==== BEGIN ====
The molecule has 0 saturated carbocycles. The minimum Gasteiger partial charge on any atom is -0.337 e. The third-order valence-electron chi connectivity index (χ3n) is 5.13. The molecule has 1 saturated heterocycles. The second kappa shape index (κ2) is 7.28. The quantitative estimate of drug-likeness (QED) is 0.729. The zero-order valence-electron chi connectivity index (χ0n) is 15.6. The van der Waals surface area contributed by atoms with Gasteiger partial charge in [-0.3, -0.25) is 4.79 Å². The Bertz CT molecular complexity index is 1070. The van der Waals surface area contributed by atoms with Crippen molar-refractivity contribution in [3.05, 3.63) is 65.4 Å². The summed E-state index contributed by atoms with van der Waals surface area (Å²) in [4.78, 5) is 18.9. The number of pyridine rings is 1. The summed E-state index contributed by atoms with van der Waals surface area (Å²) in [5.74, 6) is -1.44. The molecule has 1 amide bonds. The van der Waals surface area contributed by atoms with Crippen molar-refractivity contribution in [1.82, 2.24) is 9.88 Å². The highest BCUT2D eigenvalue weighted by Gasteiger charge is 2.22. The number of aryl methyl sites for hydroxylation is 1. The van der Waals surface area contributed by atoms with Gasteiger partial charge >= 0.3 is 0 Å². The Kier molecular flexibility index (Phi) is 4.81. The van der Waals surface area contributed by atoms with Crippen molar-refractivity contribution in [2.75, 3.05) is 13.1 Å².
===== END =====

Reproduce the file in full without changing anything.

The molecule has 0 saturated carbocycles. The minimum Gasteiger partial charge on any atom is -0.337 e. The third-order valence-electron chi connectivity index (χ3n) is 5.13. The molecule has 1 saturated heterocycles. The second kappa shape index (κ2) is 7.28. The quantitative estimate of drug-likeness (QED) is 0.729. The zero-order valence-electron chi connectivity index (χ0n) is 15.6. The van der Waals surface area contributed by atoms with Gasteiger partial charge in [-0.3, -0.25) is 4.79 Å². The Bertz CT molecular complexity index is 1070. The van der Waals surface area contributed by atoms with Crippen molar-refractivity contribution in [3.05, 3.63) is 65.4 Å². The summed E-state index contributed by atoms with van der Waals surface area (Å²) in [4.78, 5) is 18.9. The number of pyridine rings is 1. The summed E-state index contributed by atoms with van der Waals surface area (Å²) in [5.74, 6) is -1.44. The molecule has 1 amide bonds. The van der Waals surface area contributed by atoms with Crippen molar-refractivity contribution in [1.82, 2.24) is 9.88 Å². The highest BCUT2D eigenvalue weighted by Gasteiger charge is 2.22. The number of aryl methyl sites for hydroxylation is 1. The van der Waals surface area contributed by atoms with Gasteiger partial charge >= 0.3 is 0 Å². The Kier molecular flexibility index (Phi) is 4.81. The van der Waals surface area contributed by atoms with Crippen molar-refractivity contribution in [2.75, 3.05) is 13.1 Å².